The Wagon

In the 1960s, my family had jumped from 4 kids to 6 and we struggled to fit into the old greenish black Chevrolet that Dad had purchased new in 1949. It had the following special options: gigantic back seat where four or five of us sparred for territory on a once plush, now worn velvet seat, no seat belts, lots of window space, no heating, no air conditioning, no radio. Simultaneously we battled for the honor of holding “The Little Girls”. The Little Girls were the last of the group, almost exactly 2 years apart, keeping their dual nickname far into their teens.
Wars were fought to sit by the windows though the seats were worn bare to the springs from use, for no one wanted to sit on the strange center lump where the drive train ran. The spacious interior kept us five feet away from any discipline as the adults up front were too busy holding a baby safely in their arms or managing the gigantic two foot diameter steering wheel.
The 1949 Chevy had held up well despite the fact that a crack in the radiator had developed and Dad chose the option of emptying the radiator fluid each night during cold weather and refilling it each morning.
He traveled daily all the way downtown Denver to work at his engineering firm, now Mom needed a car too, so the time had come. With this crew, a station wagon was the only option.
It was duly purchased in a cash deal at a downtown Denver dealership called Rudy’s Chevrolet. The price of $3000 was terrifyingly exorbitant but the gas mileage of 12 to 18 miles a gallon was of comfort. We had dreams of camping in Walden and trips to Nebraska to see our beloved cousins as Dad drove the sparkling white 10 seater Parkwood Chevrolet Station Wagon into our huge gravel driveway. It was summer and already we began to scheme about our first visit into the mountains in the powerful car. Mom was just glad for the comfortable new plastic weave seats and the gigantic seats in the far back with a massive rear window. She was just about to become a bus driver or as is called now a soccer mom.
She drove us to private school, catechism classes, softball, volleyball, football, grocery stores, church, Sunday school. And that was just the first week.
We were thrilled, too, with the aspect of a heater as the cool weather came on and dad felt relieved that he didn’t have to empty this radiator every night as he maintained the old 1949 Chevy beside the new Parkwood.
Winter came early and colder than expected in 1965 as sudden artic blasts hit Colorado. Bad news comes in threes it is said. I am sure Dad felt it was true when the water-only solution froze the radiator and engine block in the station wagon on a bitter December night.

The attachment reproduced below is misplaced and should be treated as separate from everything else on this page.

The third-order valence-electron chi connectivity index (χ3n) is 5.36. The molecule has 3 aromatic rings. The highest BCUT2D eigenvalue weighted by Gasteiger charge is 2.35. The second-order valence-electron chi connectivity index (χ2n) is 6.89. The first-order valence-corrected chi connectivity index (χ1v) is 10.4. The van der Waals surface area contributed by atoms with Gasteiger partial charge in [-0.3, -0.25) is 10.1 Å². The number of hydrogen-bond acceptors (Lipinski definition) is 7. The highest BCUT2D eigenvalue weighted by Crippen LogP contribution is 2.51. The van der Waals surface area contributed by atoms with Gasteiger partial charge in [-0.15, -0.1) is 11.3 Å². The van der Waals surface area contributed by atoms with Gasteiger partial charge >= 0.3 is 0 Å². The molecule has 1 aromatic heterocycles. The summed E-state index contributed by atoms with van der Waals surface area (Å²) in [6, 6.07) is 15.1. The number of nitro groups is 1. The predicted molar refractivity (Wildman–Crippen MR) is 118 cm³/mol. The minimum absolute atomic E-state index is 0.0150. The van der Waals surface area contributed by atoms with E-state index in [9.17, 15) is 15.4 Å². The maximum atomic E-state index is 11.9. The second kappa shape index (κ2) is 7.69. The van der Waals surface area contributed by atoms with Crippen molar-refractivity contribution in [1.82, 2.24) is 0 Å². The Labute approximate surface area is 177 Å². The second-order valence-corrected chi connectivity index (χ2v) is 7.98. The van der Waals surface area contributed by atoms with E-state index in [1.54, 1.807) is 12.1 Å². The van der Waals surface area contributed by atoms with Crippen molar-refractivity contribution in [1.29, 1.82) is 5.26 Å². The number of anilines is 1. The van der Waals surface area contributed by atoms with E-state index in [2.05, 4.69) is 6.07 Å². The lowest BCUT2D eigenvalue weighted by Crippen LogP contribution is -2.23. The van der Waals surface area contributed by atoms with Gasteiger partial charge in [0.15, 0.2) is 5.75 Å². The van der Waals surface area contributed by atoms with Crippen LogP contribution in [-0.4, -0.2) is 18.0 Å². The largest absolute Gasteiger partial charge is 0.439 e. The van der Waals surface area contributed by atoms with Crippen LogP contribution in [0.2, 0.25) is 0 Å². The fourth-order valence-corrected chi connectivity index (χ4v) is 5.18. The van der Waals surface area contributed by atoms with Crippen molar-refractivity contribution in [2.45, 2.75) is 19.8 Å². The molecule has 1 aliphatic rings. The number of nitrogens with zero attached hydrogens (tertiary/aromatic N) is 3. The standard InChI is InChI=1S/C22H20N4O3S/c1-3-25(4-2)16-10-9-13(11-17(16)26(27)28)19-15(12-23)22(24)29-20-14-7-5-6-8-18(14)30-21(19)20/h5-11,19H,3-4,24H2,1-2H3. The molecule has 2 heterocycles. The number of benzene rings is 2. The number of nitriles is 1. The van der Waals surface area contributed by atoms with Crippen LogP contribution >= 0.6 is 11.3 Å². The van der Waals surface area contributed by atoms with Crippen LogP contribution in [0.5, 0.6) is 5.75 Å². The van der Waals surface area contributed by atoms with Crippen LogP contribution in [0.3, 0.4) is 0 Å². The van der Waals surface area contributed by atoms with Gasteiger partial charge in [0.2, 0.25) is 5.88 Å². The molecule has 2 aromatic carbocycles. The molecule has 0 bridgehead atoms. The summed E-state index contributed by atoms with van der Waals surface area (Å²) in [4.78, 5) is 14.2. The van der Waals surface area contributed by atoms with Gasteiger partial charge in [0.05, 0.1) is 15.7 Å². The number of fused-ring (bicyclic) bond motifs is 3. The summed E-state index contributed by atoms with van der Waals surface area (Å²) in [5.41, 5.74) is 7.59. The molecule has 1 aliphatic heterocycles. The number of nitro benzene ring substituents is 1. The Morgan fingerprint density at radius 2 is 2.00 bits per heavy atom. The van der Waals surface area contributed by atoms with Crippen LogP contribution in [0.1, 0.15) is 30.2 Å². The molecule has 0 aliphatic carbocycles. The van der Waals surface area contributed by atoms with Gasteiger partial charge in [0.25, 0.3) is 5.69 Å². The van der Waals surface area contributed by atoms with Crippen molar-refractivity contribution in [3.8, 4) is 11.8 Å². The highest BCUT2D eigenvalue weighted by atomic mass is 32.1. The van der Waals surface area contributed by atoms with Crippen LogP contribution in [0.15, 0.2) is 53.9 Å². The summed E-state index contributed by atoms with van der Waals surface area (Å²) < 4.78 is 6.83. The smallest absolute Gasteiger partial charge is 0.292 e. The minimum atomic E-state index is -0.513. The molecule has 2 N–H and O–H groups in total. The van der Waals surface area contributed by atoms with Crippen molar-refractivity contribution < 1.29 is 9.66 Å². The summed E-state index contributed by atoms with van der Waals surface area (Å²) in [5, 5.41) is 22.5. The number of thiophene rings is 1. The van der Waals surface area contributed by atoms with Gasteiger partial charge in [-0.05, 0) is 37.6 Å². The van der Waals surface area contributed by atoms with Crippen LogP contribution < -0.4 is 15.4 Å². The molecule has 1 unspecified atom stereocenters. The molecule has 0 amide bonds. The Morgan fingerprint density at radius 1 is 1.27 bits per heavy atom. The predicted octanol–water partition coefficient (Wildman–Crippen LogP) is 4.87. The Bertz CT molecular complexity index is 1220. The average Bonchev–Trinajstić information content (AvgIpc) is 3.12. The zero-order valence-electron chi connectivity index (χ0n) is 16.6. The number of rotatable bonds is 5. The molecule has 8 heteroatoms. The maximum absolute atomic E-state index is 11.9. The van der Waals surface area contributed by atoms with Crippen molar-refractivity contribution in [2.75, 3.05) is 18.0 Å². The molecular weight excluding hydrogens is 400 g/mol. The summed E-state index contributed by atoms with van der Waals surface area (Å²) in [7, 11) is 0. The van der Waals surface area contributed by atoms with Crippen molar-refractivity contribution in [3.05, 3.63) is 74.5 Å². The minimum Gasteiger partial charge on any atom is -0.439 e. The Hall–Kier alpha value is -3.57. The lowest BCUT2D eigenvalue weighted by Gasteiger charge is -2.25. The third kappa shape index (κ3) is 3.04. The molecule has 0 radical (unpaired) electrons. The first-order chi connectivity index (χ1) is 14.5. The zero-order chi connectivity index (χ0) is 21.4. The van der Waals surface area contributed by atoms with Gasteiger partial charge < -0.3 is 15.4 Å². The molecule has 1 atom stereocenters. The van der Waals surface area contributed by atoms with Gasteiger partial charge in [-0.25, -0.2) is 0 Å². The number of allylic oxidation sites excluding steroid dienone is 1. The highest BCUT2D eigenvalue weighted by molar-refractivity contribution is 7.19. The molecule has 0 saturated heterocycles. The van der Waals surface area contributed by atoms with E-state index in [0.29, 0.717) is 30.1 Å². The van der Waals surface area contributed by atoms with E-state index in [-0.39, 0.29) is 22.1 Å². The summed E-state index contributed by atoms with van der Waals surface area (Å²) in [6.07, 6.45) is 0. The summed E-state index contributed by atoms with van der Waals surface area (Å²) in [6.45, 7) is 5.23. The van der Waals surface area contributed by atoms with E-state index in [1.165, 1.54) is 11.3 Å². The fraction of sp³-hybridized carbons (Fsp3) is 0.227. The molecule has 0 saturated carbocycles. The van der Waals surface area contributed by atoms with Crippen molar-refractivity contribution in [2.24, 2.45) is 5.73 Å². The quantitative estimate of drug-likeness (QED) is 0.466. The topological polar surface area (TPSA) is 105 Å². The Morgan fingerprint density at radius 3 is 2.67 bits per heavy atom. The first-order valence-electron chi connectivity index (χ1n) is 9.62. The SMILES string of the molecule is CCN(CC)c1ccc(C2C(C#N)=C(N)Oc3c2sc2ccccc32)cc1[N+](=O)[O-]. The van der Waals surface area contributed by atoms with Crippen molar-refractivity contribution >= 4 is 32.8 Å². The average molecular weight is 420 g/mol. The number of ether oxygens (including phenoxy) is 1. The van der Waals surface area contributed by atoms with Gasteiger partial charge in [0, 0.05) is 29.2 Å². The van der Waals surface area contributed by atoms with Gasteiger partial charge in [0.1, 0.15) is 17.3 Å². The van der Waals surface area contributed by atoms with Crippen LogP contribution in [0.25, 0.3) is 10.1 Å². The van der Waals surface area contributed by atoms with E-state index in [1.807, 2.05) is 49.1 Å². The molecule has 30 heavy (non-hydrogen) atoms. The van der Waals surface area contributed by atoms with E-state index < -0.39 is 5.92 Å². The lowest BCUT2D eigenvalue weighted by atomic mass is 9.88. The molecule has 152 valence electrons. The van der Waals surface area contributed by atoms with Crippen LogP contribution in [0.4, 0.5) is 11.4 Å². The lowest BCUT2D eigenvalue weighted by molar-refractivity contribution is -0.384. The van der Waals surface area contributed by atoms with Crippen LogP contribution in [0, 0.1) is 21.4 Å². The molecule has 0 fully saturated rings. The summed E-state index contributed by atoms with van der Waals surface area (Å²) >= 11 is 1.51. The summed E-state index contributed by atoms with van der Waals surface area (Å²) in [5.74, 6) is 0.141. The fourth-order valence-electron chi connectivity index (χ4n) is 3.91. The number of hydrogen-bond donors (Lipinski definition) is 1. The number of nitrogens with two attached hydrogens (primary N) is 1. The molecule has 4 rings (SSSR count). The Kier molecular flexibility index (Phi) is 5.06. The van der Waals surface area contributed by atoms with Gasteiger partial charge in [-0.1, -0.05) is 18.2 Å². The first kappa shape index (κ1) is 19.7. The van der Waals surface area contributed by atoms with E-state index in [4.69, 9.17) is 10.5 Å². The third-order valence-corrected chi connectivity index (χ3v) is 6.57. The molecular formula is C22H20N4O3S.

Dad argued, cajoled, threatened, raged, but the auto company would not repair or replace the block. He was at fault for the water only radiator solution , for they indicated they had put antifreeze rated to -20, and the damage not covered under warranty. It was a near tragedy, relegated to the old seats in the ‘49 Chevy while the station wagon was towed to Rudy’s, repaired at Dad’s expense. The cost $300, a month’s wages, for this family of 8. I imagine there were likely lots of oatmeal meals, eggs from our own chickens, and milk from our own cows for a few weeks until the financial uproar was settled.
I remember hearing debates over the huge kitchen table. How could fault be determined at this late date? Would the story be different if the car had been financed with monthly payments? Would this have given my parents leverage over Rudy’s Chevrolet?
The Parkwood Chevy lived on for years after its initial woes, never idle for a day. It was driven to and from downtown, mountains, plains, churches, and private schools for 13 years. It’s massive frame cradling dozens of riders and saving Brother Rob’s life, in a collision on the Valley Highway on the way home from high school in 1972. The huge interior left room for him to escape as he faithfully wore the newest invention in 1960- seat belts.
Each year at Christmas time for over 20 years, my extended family would drive to downtown Denver to view the beautiful Civic Center lights. The song sung most often as we drove into the scenic spot became a refrain: Oh, quick! Hide, there’s Rudy’s Chevrolet, they can see us coming from a mile away!
It is 2011, an eon has passed since the Chevy was lost to us, my dad tells me that some years ago, he found paperwork on the purchase of the Chevy, indicating that it supposedly did have antifreeze rated to face the Colorado winters and the repair costs should have been under warranty. But then we would not have this story nor the wisdom to remind ourselves, “Buyer, beware.”

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